BANGKOK — Foreign drivers entering at border crossings will soon have to pay tolls and subject to GPS tracking while they are in the kingdom.
On Monday, the transportation officials proposed a plan to charge cars driving into the country in order to get funding for road maintenance.
“Thailand’s central position on mainland ASEAN has great potential for us to be a commercial, transportation and logistical hub for our neighbors,” said Wilairat Sirisophonsin, transport and traffic office deputy chief.
The proposed plan, which will go to the cabinet for approval in January, consists of three phases. At first, only regular cars and pickup trucks will be charged tolls, but the plan will be expanded to include GPS tracking of all vehicles.
Wilairat said the project will cost around 525 million baht and employ about 260 people. She said the project was “necessary because so many vehicles enter Thailand, so we have to bear higher costs for road maintenance and road accidents,” a figure she put at roughly 15 billion baht annually.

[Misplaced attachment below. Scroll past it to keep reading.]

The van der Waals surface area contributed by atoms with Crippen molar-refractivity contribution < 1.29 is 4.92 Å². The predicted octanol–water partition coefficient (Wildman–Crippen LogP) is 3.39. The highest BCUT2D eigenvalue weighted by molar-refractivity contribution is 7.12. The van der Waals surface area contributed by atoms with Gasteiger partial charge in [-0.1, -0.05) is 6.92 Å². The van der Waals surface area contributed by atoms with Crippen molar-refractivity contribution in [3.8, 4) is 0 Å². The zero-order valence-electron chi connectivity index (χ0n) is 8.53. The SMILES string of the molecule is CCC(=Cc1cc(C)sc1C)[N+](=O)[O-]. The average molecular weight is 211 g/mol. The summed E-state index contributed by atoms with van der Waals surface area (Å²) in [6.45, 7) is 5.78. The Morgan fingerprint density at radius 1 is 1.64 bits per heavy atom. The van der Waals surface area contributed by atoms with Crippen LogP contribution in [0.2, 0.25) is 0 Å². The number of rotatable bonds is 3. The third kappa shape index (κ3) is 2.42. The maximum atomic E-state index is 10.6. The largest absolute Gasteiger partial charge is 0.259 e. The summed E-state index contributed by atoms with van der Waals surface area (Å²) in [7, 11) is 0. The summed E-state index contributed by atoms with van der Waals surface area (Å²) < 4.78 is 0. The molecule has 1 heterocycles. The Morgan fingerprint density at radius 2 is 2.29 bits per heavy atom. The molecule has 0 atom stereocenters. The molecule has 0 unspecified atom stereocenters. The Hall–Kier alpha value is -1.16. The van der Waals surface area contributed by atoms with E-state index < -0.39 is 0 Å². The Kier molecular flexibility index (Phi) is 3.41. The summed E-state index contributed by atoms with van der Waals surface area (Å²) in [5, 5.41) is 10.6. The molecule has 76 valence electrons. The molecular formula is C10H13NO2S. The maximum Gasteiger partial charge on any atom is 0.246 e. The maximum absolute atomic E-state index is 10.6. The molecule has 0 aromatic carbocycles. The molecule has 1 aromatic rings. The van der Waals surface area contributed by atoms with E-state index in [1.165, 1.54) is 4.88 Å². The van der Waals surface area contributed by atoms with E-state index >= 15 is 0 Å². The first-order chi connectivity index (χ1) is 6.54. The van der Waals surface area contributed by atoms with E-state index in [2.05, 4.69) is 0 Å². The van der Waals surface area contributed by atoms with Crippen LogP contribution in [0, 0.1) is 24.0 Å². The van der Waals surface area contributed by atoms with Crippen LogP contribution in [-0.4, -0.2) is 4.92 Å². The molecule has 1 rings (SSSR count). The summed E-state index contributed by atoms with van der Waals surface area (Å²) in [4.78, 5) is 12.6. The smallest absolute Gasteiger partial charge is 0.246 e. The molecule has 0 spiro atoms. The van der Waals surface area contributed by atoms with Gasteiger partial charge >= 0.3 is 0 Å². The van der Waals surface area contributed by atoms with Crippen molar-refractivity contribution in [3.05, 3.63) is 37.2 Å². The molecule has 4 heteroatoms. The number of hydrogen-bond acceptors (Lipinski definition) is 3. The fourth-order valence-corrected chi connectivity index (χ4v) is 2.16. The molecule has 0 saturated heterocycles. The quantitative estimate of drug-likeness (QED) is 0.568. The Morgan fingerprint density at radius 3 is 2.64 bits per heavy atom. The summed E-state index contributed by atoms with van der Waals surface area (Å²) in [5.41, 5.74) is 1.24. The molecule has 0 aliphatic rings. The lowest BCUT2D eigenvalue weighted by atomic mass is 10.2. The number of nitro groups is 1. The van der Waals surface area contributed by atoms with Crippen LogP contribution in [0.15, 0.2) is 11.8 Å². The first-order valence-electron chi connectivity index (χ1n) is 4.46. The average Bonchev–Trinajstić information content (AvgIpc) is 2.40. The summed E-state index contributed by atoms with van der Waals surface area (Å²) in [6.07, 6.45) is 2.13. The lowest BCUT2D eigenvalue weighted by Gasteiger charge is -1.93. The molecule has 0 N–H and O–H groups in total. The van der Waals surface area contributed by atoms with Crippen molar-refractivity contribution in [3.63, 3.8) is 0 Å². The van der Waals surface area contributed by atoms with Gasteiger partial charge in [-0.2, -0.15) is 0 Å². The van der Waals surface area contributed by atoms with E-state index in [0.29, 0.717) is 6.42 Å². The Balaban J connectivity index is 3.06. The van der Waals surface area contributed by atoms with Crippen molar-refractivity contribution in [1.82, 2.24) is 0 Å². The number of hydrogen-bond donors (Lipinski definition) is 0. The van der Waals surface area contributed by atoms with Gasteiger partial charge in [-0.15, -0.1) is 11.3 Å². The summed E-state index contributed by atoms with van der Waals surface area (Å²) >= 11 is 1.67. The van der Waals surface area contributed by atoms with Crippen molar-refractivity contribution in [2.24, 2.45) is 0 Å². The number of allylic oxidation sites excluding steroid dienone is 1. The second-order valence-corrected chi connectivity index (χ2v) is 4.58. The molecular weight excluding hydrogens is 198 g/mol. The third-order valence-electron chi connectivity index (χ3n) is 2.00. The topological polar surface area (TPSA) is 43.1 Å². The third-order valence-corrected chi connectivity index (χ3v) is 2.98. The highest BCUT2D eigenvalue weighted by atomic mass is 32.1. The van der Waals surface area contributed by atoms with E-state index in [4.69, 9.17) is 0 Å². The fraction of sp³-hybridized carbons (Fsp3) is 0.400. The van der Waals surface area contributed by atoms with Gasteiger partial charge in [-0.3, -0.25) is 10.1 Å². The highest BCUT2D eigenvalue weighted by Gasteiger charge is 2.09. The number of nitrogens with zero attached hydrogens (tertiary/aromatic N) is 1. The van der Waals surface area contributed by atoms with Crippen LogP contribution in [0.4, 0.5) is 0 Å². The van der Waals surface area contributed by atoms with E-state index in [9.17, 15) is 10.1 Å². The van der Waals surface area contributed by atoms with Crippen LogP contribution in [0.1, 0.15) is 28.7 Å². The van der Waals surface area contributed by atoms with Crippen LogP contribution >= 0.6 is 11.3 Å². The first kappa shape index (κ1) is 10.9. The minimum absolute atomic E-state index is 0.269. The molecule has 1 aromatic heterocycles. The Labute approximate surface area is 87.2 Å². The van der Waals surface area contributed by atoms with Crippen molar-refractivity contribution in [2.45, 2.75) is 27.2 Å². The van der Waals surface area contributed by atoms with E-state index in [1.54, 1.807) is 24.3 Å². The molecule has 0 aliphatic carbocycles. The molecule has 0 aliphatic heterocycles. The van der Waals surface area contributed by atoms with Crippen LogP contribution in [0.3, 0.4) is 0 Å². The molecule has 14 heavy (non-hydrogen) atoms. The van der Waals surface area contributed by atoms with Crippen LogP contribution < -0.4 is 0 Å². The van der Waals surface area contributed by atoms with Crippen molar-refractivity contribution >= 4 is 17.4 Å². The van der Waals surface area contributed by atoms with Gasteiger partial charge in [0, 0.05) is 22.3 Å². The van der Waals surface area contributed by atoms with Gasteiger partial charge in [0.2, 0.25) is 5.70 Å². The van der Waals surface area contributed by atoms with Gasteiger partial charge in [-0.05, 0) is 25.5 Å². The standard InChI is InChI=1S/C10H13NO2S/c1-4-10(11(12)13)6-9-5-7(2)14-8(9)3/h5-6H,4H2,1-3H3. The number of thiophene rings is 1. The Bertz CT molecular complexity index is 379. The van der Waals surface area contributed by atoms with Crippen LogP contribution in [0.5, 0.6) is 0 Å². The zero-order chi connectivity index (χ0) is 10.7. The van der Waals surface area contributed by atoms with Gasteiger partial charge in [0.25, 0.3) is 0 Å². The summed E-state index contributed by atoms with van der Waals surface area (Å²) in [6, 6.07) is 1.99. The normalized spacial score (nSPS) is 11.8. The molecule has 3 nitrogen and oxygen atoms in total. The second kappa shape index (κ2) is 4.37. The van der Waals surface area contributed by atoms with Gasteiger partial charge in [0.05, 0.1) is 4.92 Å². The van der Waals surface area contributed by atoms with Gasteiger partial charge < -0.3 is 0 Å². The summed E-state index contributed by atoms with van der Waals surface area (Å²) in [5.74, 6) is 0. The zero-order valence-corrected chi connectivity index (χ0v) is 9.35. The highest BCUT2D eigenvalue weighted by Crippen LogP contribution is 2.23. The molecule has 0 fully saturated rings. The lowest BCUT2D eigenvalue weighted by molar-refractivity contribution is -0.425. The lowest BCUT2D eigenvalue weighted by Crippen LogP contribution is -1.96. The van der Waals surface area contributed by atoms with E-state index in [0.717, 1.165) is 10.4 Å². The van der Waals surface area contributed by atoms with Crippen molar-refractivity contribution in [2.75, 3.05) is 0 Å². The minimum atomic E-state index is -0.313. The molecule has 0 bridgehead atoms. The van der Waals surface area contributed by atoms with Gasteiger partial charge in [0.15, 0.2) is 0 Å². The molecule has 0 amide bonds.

More than 2.1 million vehicles crossed over the 28 border checkpoints in 2016. Malaysia and Singapore have already implemented similar tolls. Since June, entering Malaysia costs foreign drivers MYR20 (160 baht). Singapore entry became a SGD8 toll (193 baht) in October.
In the first three-year phase of the proposed plan, all foreign four-wheel cars crossing at 28 border checkpoints with Myanmar, Cambodia, Laos and Malaysia will pay 100 baht for an electronic smartcard that can be used to pass through for the next five years. Each crossing will cost 42 baht.
In the second phase, between the fourth and seventh years of implementation, Wilairat said a GPS system would be installed on foreign vehicles to track their locations and routes. The 42-baht toll would becomes distance-based, with a proposed fee of 1.5 baht per kilometer.
In year eight, the third phase would see all vehicles subjected to the same system. The number of checkpoints charging tolls would also increase as some are under construction.